Where did we come from? International Relations in Britain before BISA
How much do you know about BISA’s history? Did you know, for example, that BISA grew out of the British Coordinating Committee on International Studies (BCCIS), the International Studies Conference (ISC), and the Bailey Conferences?
BISA member Barry Buzan’s answer to this is 'yes', and he has recently authored an interesting and informative article published in International Politics. We’ve provided a handy summary below but, if this leaves you wanting to know more, you can download the full article at the bottom of this page. This has been provided free of charge by our colleagues at Palgrave Macmillan.
The BCCIS, ISC, and Bailey conferences seem to have been the original IR players in Britain. The field was significantly smaller and less diverse than it is now. In 1928 there were representatives from just seven countries at the ISC, although this had grown to 17 by 1937.
LSE and Chatham House were heavily involved in some of these early IR organisations and, to some extent, these organisations were broader in subject matter than the modern day BISA – for example they successfully attracted international lawyers and historians.
The early IR organisations were mainly comprised of IR departments and IR think tanks. There was a focus on how IR was taught in universities, and this has resurfaced in recent times with a big push for members to get involved with the BISA Learning and Teaching Working Group.
A key figure in the interwar years was S.H. Bailey, who had a passionate interest in spreading education about IR at all levels, including schools. Working with schools is something else that is resurfacing in BISA’s agenda and will be a big priority over the next few years.
In terms of the membership organisation structure, first BISA treasurer Susan Strange was responsible for introducing joining/subscription fees. She was keen to build diversity in a world where conferences were organised by male ‘barons’ who also picked the topics and speakers. She favoured the more open and democratic model of the North American ISA. With this aim, a plan for BISA was proposed to the BCCIS, and the details of how it would be organised and function, developed by a BISA working group during 1973-4. The baton was passed to BISA at the 14th Bailey conference in 1974.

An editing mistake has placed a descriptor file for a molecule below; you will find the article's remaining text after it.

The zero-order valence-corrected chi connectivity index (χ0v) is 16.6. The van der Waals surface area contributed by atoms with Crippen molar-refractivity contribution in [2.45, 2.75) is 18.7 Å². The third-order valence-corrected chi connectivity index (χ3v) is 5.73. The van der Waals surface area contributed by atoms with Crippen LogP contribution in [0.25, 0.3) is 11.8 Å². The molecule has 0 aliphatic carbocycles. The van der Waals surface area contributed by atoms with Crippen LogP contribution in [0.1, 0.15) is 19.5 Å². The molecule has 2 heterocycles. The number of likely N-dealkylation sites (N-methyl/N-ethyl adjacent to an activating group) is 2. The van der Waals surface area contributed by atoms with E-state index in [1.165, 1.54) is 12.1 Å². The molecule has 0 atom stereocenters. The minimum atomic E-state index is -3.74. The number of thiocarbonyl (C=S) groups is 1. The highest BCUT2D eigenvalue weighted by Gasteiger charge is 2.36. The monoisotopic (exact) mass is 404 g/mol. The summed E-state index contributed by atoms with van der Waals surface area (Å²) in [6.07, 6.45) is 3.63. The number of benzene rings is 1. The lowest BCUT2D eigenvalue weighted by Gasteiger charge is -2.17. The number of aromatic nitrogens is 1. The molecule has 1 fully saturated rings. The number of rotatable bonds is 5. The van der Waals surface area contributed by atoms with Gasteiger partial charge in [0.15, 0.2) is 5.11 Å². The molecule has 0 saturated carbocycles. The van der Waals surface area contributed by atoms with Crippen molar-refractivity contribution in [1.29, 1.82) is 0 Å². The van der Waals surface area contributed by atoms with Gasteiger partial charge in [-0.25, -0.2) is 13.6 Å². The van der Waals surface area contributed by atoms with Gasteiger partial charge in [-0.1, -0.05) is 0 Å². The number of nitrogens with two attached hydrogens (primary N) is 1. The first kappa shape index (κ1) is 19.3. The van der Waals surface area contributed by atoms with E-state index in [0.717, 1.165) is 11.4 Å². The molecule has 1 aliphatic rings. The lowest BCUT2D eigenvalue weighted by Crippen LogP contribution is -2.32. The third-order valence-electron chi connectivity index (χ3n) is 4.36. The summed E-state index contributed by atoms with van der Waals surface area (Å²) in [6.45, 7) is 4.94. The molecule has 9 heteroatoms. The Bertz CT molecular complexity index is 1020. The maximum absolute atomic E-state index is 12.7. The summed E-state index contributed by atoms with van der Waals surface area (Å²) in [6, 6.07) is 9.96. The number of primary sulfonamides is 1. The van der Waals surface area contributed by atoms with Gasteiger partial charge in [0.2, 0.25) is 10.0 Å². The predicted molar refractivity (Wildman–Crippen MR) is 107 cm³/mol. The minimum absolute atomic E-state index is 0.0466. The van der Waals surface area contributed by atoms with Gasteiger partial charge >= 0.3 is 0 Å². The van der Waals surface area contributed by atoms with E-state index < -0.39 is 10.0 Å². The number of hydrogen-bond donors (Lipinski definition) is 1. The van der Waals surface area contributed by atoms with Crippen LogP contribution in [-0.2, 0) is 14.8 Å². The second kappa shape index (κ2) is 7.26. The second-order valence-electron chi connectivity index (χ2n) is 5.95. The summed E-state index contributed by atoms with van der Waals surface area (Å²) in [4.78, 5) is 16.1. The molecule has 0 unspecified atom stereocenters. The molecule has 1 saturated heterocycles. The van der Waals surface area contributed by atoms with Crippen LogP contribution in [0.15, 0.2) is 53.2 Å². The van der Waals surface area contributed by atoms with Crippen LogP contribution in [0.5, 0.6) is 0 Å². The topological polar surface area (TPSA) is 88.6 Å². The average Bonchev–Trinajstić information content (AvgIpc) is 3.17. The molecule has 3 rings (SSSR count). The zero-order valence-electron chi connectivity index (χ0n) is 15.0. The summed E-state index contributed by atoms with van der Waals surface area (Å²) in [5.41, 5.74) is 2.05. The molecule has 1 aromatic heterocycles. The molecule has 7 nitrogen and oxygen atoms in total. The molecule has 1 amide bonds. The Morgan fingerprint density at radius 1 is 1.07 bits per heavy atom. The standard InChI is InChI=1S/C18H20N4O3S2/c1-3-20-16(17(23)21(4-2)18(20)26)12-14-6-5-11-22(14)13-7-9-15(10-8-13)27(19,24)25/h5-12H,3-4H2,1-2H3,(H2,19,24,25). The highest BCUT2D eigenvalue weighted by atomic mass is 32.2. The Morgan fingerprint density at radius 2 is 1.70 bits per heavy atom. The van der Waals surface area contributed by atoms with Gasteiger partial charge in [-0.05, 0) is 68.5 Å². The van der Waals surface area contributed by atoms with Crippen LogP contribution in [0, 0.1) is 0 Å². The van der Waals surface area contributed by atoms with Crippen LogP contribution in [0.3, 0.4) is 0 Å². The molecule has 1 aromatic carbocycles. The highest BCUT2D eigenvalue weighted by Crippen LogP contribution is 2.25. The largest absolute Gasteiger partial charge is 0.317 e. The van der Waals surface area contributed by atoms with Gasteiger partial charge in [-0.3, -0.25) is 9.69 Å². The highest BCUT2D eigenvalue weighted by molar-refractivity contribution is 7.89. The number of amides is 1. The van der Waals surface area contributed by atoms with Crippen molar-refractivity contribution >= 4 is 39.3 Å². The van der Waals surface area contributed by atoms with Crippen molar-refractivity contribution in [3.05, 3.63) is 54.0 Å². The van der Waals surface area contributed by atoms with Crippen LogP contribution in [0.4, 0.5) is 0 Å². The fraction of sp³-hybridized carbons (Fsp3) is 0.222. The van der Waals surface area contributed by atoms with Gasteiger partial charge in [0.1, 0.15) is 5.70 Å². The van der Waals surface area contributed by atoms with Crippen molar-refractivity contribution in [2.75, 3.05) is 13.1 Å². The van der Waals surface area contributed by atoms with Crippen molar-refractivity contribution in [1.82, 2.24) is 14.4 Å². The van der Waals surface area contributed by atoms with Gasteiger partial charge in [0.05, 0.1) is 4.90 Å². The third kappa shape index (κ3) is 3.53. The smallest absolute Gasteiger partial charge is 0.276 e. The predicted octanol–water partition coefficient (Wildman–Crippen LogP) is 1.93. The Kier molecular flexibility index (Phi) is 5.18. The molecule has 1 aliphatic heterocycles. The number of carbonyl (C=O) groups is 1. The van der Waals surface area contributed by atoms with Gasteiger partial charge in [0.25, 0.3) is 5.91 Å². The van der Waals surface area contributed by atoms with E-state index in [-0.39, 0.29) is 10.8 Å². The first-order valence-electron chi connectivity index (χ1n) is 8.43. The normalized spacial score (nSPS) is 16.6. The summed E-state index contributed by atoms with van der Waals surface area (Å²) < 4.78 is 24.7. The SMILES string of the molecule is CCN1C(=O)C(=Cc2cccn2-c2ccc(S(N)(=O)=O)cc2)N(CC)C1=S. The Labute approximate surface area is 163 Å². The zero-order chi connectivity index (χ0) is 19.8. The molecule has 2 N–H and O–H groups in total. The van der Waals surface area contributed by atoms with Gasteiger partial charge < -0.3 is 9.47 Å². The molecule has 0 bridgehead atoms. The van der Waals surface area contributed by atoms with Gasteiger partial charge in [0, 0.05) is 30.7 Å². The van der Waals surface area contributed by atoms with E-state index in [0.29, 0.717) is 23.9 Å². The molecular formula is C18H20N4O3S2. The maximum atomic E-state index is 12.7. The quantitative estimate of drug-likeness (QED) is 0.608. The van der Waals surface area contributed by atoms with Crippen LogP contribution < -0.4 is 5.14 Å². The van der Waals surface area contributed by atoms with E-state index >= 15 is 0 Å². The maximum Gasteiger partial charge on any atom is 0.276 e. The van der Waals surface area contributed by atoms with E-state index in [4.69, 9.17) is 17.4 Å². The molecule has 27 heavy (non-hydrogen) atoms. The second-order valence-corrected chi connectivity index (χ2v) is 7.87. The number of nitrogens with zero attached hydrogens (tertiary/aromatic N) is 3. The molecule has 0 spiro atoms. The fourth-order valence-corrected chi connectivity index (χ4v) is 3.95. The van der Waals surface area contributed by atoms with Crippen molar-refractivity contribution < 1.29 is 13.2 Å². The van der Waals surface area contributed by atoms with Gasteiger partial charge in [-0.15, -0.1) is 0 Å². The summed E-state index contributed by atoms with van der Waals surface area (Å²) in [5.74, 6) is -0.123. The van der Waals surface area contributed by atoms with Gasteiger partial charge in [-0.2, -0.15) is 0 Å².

The first (interim) BISA committee was comprised of Professor A Buchan (Chair), RJ Barry Jones (Secretary), Susan Strange (Treasurer), Professor PA Reynolds, Professor G Goodwin, Professor D Wightman, DR CM Mason, Dr T Taylor, Professor A James and Professor J Spence.
Right from BISA’s inception came some of the current BISA member benefits. There was already appetite for a journal, an annual conference, a regular newsletter and specialist working groups. The inaugural BISA conference was held in 1975 in Oxford and entitled ‘The New Dimensions of Foreign Policy’. This was the formal founding moment – the first BISA AGM.
If this introduction to our history and the origins of IR in Britain has got you thinking, we thoroughly recommend reading Barry Buzan’s full article. Thank you kindly to Palgrave Macmillan for making this available.
Barry Buzan is Emeritus Professor of International Relations at the LSE (formerly Montague Burton Professor); honorary professor at Copenhagen, Jilin, and China Foreign Affairs Universities; a Senior Fellow at LSE Ideas; and a Fellow of the British Academy.
Photo by Noah Buscher on Unsplash